Ari Cohn of The Foundation for Individual Rights in Education elaborates, further, on Northern Illinois University's unconstitutional, end-run-around-faculty-governance acceptable use policy.  He has a silly defense of the policy offered by some Chicago tech blogger to work with.  (Streetwise?  Isn't that the paper the bums hawk outside the railroad termini?)
Because NIU is a state institution, it also legally has an obligation to restrict access to sites that promote hatred. In the case of the blocked Wikipedia page that triggered the news firestorm, the reddit user was searching for 'Westboro Baptist Church.' It turns out that this particular wikipedia page linked back to the Church's site and this html "alerted" the new firewall.
Let's leave aside for the moment that state-sponsored education is censorship per se, and that some of higher education's radical stance might accordingly be a valuable corrective to the propaganda that used to make up the common schools' curricula.  And let's leave aside for the moment that a state university is subject to Constitutional provisions more directly than any private university.  (A Liberty University or a Jesuit institution might rule some areas of inquiry out of bounds, if at risk of losing enrollments.)  As I used to ask students, "if you can't play around with ideas, including bad ideas, in college, where can you?"

Here's Mr Cohn.
College students are overwhelmingly adults, entitled to the full protection of the First Amendment at a public institution like NIU. And not only is their access to the full marketplace of ideas legally required, but it is arguably even more essential, as students are expected to develop critical thinking skills and prepare themselves for imminent integration into broader society. An argument to the contrary would turn our system of higher education on its head.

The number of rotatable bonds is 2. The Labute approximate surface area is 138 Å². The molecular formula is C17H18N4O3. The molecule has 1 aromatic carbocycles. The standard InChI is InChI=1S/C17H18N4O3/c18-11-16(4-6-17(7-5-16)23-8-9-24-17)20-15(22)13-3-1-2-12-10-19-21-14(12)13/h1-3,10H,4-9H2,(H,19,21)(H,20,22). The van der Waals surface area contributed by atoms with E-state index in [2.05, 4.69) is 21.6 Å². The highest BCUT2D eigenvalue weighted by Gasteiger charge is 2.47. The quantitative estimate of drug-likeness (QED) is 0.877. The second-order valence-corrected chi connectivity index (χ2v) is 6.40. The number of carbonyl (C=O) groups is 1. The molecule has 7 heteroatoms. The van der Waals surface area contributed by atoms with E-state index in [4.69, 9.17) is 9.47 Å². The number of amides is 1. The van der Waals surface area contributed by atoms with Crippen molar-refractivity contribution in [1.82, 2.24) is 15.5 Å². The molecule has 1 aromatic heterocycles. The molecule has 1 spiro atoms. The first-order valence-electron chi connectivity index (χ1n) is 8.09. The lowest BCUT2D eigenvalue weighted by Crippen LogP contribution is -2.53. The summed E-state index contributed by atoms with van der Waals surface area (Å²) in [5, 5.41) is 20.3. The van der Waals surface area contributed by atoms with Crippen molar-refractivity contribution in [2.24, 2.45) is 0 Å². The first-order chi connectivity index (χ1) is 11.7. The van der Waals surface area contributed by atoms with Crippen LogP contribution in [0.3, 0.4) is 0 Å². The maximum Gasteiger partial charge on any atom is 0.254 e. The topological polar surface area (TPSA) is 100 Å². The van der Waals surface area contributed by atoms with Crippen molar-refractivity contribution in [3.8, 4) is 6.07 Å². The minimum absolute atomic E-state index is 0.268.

Indeed, although the latest retention initiative from headquarters is offering the latest freshmen an opportunity to get a free t-shirt and help lead the football program onto the field Thursday night.  (Yes, week-night football starts early, although there are relatively few classes offered Friday and it's a get-away day for the long weekend, Corn Fest or not.)
[T]he problem runs deeper than NIU’s failure to clearly distinguish between students and employees in implementing its network policy. (To be clear, faculty employees at a university should not face Internet restrictions either.) The burden is on NIU—not its students—to ensure that its policies comply with the law. The university must revise both the network use policy and its implementing tools immediately in order to ensure that they clarify and respect the constitutional rights owed to NIU students.
Indeed. We'll see if the Faculty Senate or University Council take up the administrative usurpation.

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